Families of the 12 people James Holmes killed and the scores he injured in a packed movie theater were relieved that jurors only needed 12 hours to reject the idea that he was legally insane when he opened fire. Now the trial enters a new phase as the jury decides whether Holmes should die for his crimes. Starting next week, jurors will hear testimony about Holmes' mental illness and his childhood. Prosecutors may counter with even more heartbreaking accounts from victims, ranging from those Holmes maimed to the father of his youngest victim, a 6-year-old girl who died in the 2012 attack.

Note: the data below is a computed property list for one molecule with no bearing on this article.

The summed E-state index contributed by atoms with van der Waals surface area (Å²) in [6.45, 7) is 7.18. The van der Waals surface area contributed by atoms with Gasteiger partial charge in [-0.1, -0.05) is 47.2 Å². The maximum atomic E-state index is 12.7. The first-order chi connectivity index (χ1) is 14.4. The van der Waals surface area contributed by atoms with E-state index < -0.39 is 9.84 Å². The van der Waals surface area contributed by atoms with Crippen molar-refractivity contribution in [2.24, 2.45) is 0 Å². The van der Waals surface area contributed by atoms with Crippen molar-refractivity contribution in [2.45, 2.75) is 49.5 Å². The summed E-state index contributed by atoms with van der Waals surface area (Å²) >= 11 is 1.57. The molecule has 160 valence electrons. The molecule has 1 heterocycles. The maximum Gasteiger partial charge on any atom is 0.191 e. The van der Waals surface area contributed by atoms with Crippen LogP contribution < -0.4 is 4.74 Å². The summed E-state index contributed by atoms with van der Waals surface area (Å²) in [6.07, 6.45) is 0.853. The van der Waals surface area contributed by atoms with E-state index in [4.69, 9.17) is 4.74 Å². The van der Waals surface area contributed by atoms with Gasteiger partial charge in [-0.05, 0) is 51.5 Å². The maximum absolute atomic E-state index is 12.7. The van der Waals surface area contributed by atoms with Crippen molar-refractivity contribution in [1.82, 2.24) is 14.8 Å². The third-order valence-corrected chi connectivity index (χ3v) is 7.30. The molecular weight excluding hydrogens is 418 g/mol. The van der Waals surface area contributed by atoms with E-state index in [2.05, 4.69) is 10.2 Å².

The verdict came after 11 months of grueling testimony, and experts say the sentencing phase, which could easily take a month, could prove even more emotionally wrenching as survivors describe the impact of the shooting on their daily lives. It will be a harder decision for jurors, says defense attorney Karen Steinhauser, who is not involved in the Holmes case. That jurors swiftly rejected Holmes' insanity defense doesn't mean they'll come to a speedy conclusion about his punishment. "They're going to have to decide, for someone who is mentally ill, if a death sentence is the right punishment," she says. "It ends up being a much more personal decision." If just one juror disagrees with a death sentence, Holmes, 27, will be sent to prison for life.